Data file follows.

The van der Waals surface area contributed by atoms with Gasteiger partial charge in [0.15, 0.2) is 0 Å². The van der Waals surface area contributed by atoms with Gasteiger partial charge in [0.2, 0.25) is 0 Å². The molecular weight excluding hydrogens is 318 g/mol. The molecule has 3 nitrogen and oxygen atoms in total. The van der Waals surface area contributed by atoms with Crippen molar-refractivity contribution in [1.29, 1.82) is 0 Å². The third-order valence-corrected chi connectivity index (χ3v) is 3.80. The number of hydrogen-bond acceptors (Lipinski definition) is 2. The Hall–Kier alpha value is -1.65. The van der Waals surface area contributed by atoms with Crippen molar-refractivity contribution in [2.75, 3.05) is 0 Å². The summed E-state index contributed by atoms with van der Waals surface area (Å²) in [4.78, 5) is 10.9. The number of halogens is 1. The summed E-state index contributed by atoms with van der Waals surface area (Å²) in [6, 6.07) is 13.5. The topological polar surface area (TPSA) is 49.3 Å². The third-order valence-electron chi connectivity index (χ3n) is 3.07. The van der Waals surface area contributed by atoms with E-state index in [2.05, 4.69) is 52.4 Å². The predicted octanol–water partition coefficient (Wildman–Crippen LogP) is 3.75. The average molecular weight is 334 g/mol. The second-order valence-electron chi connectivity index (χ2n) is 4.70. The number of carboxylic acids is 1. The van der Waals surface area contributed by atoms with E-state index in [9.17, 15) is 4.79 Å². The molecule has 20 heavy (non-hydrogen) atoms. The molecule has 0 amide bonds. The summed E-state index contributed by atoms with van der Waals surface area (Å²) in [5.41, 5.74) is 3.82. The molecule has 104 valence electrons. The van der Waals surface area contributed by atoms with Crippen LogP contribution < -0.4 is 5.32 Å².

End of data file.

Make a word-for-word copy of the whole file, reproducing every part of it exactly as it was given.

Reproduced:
The van der Waals surface area contributed by atoms with Gasteiger partial charge in [0.15, 0.2) is 0 Å². The van der Waals surface area contributed by atoms with Gasteiger partial charge in [0.2, 0.25) is 0 Å². The molecular weight excluding hydrogens is 318 g/mol. The molecule has 3 nitrogen and oxygen atoms in total. The van der Waals surface area contributed by atoms with Crippen molar-refractivity contribution in [1.29, 1.82) is 0 Å². The third-order valence-corrected chi connectivity index (χ3v) is 3.80. The number of hydrogen-bond acceptors (Lipinski definition) is 2. The Hall–Kier alpha value is -1.65. The van der Waals surface area contributed by atoms with Crippen molar-refractivity contribution in [2.75, 3.05) is 0 Å². The summed E-state index contributed by atoms with van der Waals surface area (Å²) in [4.78, 5) is 10.9. The number of halogens is 1. The summed E-state index contributed by atoms with van der Waals surface area (Å²) in [6, 6.07) is 13.5. The topological polar surface area (TPSA) is 49.3 Å². The third-order valence-electron chi connectivity index (χ3n) is 3.07. The van der Waals surface area contributed by atoms with E-state index in [2.05, 4.69) is 52.4 Å². The predicted octanol–water partition coefficient (Wildman–Crippen LogP) is 3.75. The average molecular weight is 334 g/mol. The second-order valence-electron chi connectivity index (χ2n) is 4.70. The number of carboxylic acids is 1. The van der Waals surface area contributed by atoms with E-state index in [9.17, 15) is 4.79 Å². The molecule has 20 heavy (non-hydrogen) atoms. The molecule has 0 amide bonds. The summed E-state index contributed by atoms with van der Waals surface area (Å²) in [5.41, 5.74) is 3.82. The molecule has 104 valence electrons. The van der Waals surface area contributed by atoms with Crippen LogP contribution < -0.4 is 5.32 Å².